Retail food environment

We measured the retail food environment by using the modified Retail Food Environment Index (mRFEI) (21). Of the total number of food retailers in a census tract and the 0.5 mile buffer surrounding the census tract, the mRFEI represents the percentage of retailers that are more likely to sell healthful food. The equation for the mRFEI is shown below:

mRFEI = × 100

The mRFEI bases store classifications on the North American Industry Classification System codes. The mRFEI defines healthful-food retailers as supermarkets and larger grocery stores, supercenters, and produce stores (which include stands and markets that sell fruits and vegetables). All data on supermarkets, supercenters, and produce stores were obtained from the InfoUSA business database, 2009.

The mRFEI defines less healthful- food retailers as convenience stores, smaller grocery stores with fewer than 3 employees, and fast food restaurants. Convenience store data were obtained from the Homeland Security Information program database, 2008 (http://www.dhs.gov/infrastructure-information-partnerships); small grocery store data were obtained from the InfoUSA business database, 2009; and fast food restaurant data were obtained from the NavTeq database, 2009.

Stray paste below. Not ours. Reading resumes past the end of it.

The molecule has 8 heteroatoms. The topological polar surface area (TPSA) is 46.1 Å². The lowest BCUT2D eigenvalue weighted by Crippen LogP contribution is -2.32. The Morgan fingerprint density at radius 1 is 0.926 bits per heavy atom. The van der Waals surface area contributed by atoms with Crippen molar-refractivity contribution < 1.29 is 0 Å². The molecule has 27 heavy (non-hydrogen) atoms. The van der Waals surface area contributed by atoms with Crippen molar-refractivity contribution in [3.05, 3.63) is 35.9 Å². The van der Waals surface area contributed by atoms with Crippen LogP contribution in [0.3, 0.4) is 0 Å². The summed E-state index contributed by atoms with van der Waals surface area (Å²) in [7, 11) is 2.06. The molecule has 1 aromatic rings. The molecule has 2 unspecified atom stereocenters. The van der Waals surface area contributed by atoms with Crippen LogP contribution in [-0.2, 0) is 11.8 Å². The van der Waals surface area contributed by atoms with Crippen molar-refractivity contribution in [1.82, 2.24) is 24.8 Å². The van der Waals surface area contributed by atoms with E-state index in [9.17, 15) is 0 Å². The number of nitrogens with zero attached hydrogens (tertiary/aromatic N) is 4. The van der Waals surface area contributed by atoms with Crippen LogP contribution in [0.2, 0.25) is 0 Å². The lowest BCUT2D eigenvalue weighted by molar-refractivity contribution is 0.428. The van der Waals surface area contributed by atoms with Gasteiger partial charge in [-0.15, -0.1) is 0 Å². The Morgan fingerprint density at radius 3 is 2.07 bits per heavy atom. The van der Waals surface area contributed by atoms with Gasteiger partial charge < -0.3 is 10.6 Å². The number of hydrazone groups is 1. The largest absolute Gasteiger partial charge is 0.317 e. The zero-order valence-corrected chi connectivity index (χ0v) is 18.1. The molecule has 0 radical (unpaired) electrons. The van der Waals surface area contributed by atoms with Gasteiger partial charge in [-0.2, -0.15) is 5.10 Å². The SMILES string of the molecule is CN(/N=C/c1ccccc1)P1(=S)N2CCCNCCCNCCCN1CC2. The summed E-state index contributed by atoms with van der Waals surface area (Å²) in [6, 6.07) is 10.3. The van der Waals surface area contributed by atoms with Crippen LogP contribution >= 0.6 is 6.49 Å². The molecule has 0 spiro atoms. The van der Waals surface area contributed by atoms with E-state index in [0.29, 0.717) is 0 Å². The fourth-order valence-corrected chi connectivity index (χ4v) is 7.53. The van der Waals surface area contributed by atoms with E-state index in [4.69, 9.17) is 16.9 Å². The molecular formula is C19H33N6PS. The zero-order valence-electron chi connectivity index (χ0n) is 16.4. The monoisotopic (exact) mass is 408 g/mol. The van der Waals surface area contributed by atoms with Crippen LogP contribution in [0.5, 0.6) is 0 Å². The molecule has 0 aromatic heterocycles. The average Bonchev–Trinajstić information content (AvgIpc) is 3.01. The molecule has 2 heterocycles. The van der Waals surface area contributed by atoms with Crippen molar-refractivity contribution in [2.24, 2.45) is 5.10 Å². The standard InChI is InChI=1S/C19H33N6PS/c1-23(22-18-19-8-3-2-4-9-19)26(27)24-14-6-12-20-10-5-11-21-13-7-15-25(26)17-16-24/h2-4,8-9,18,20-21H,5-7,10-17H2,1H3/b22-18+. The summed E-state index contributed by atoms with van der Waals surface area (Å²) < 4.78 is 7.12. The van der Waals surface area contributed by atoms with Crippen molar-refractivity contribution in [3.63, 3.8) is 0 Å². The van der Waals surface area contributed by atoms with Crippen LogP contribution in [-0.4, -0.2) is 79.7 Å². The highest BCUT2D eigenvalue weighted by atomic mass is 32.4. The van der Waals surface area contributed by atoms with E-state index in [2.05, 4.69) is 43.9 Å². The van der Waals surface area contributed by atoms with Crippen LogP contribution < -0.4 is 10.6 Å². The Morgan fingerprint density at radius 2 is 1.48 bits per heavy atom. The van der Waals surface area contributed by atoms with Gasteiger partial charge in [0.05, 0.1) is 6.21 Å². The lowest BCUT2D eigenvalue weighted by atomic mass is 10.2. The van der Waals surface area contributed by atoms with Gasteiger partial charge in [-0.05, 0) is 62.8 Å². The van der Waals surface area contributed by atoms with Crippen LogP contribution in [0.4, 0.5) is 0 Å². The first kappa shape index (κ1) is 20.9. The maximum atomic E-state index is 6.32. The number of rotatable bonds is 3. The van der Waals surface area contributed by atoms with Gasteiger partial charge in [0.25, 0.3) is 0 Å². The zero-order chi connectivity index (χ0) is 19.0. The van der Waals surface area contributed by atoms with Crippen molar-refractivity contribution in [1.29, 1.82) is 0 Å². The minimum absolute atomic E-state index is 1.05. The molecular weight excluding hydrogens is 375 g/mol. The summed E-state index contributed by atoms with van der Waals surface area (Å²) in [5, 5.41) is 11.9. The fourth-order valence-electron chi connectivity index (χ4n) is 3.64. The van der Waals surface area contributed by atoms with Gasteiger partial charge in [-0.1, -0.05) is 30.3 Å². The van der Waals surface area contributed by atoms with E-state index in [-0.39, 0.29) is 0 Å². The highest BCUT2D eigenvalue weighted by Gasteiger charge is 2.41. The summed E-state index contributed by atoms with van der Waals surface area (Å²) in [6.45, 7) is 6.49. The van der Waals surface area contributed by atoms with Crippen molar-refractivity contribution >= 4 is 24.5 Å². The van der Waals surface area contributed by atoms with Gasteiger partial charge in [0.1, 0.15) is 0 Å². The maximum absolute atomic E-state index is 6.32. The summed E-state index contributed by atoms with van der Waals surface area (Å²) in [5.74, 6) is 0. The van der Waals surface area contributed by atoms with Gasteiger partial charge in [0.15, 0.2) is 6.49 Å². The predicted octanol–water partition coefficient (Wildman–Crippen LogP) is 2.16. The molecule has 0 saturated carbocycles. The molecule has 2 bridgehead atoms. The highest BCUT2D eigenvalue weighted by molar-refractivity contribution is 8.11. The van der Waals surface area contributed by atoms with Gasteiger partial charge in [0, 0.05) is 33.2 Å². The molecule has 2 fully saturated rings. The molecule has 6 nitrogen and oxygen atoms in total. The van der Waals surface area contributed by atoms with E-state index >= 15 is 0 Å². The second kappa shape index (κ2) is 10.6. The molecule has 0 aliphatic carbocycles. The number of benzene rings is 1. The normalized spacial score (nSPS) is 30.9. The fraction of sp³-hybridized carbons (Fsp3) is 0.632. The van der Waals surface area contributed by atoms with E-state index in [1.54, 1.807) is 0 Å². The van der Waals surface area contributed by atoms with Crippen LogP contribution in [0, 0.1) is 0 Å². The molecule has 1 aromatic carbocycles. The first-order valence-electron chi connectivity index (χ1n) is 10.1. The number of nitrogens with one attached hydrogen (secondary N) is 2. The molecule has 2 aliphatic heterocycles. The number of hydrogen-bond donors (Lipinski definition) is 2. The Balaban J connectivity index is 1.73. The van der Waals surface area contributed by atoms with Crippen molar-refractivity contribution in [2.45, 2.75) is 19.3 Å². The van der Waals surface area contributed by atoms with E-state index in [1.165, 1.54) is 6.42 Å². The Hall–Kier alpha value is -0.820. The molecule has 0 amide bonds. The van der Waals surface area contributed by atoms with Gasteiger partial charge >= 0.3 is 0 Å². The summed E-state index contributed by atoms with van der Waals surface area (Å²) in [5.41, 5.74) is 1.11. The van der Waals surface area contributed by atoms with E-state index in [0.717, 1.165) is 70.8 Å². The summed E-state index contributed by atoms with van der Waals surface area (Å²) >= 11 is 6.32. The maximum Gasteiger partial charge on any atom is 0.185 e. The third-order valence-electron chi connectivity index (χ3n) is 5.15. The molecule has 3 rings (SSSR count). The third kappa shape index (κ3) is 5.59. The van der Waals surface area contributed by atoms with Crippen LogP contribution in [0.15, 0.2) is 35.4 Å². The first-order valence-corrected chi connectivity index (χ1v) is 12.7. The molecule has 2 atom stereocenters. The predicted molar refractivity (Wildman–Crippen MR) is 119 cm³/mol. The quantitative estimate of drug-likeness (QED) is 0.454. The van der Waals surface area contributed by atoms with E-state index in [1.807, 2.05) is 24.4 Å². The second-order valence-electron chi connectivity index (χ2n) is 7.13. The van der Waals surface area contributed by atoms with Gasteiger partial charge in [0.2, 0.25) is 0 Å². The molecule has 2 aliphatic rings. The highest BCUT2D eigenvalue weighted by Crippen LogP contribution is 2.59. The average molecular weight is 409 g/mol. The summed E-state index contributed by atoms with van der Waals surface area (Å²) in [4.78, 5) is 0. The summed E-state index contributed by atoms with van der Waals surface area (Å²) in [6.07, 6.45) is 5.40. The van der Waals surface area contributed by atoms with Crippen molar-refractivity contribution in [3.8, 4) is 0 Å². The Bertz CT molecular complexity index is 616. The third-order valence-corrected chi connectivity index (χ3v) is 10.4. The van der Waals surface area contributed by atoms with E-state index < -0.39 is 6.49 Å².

We classified mRFEI scores into 5 groups. To conduct comparisons with areas containing no healthful- food retailers, we considered mRFEI = 0 as a separate category. The remaining categories were 0 < mRFEI ≤ 7, 7 < mRFEI ≤ 10, 10 < mRFEI ≤ 18, and mRFEI > 18. These groups represent the proportion of healthful-food retailers within a half-mile radius of a census tract (ie, mRFEI > 18 represents census tracts with more than 18% of retailers classified as healthful-food retailers).